What is it about the sound in many student or amateur films that makes them sound so … well … amateur? Even if the fidelity or clarity is good (which it often isn’t), there is often something hollow or thin about the sound – the action lacks aural depth. The answer could be that the film makers did not add Foley sound effects to the soundtrack.
Foley effects are sound effects added to the film during post production (after the shooting stops). They include sounds such as footsteps, clothes rustling, crockery clinking, paper folding, doors opening and slamming, punches hitting, glass breaking, etc. etc. In other words, many of the sounds that the sound recordists on set did their best to avoid recording during the shoot.
The boom operator’s job is to clearly record the dialogue, and only the dialogue. At first glance it may seem odd that we add back to the soundtrack the very sounds the sound recordists tried to exclude. But the key word here is control. By excluding these sounds during filming and adding them in post, we have complete control over the timing, quality, and relative volume of the sound effects.
For example, an introductory shot of a biker wearing a leather jacket might be enhanced if we hear his jacket creak as he enters the shot – but do we really want to hear it every time he moves? By adding the foley sound fx in post, we can control its intensity, and fade it down once the dialogue begins. Even something as simple as boots on gravel can interfere with our comprehension of the dialogue if it is recorded too loudly. Far better for the actor to wear sneakers or socks (assuming their feet are off screen!) and for the boot-crunching to be added during Foley.
Foley is usually performed by Foley artists. Ideally they stand on a Foley stage (an area with a variety of possible surfaces and props) in a Foley studio (a specialized sound studio), though any post production sound studio will do with a little modification. The Foley artists can clearly see a screen which displays the footage they are to add sound fx to, and they perform their sound effects while watching this screen for timing. The actions they perform can include walking, running, jostling each other, rubbing their clothing, handling props, and breaking objects, all while closely observing the screen to ensure their sound fx are appropriate to the vision.
Increasingly, many simple Foley sound fx are done without Foley artists – the sound effects are stored electronically and performed by the post production sound engineer on a keyboard while watching the visual. Done poorly this type of “Foley” sounds bland and repetitive, and it is nowhere near as flexible as the real thing, but it is much cheaper than renting a Foley stage and paying Foley artists to create the foley sound effects.
Without Foley, a film sounds empty and hollow – the actors seem to be talking in a vacuum. The sound recordist, if they did a good job, has given us the dialogue and excluded everything else, but our films needs more than this for the picture to come alive. We need to hear the little sounds of clothes, furniture, etc – but we need to control those sound effects so they don’t obscure any of the dialogue.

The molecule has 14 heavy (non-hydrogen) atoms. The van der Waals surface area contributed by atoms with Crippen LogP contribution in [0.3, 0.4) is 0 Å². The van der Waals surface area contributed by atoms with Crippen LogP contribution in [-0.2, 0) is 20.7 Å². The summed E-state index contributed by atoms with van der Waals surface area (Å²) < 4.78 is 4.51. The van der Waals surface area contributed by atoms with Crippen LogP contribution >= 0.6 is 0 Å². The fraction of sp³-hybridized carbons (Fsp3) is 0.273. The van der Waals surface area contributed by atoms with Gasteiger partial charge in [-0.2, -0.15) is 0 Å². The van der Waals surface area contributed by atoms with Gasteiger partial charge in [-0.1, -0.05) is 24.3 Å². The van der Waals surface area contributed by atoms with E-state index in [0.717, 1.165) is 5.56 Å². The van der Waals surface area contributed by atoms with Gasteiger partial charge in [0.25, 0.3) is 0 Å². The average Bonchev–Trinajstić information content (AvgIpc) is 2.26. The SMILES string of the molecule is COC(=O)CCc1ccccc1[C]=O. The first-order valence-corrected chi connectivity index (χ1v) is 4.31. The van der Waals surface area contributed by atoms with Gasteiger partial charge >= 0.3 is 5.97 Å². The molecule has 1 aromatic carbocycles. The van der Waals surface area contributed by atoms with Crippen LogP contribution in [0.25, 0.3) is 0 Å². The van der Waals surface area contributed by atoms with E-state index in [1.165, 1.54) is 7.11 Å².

Another common use for Foley sound replacement is adding it to documentary footage. Old historical film seems lifeless when it is screened without sound, and adding foley to it helps bring those long dead images to life. Next time you watch a history documentary that uses silent archival footage, listen closely and you should hear at least minimal Foley sound fx, mostly footsteps, behind the narration.
Foley can also be used to enhance comedy or action scenes. Watch most comedy films and you’ll notice that many of the sounds are enhanced for comic effect, and sometimes the Foley sound is the joke. As for action, most fist fights do not involve the actors really hitting each other, and even if they did we would not be able to record a satisfying punch sound. By punching and variously molesting such objects as cabbages, celery and sides of beef, Foley artists can record unique and much more ‘realistic’ action sounds.
The technique is named after Jack Foley, who established the basic modern techniques still used today. Like most terms that are named in honour of a person, it is customary to spell Foley with a capital “F”.
No. Adding even basic foley sound effects, such as footsteps, clothes rustling, and prop handling is within the reach of even the low-budget film maker. Even if you have to be your own Foley performer, try to add Foley to your film. Sure, your average audience member may not know the meaning of the term “Foley”, but they will notice an indefinable realism and professionalism to your film/documentary that sets it apart from the others.
And that’s what you want, isn’t it?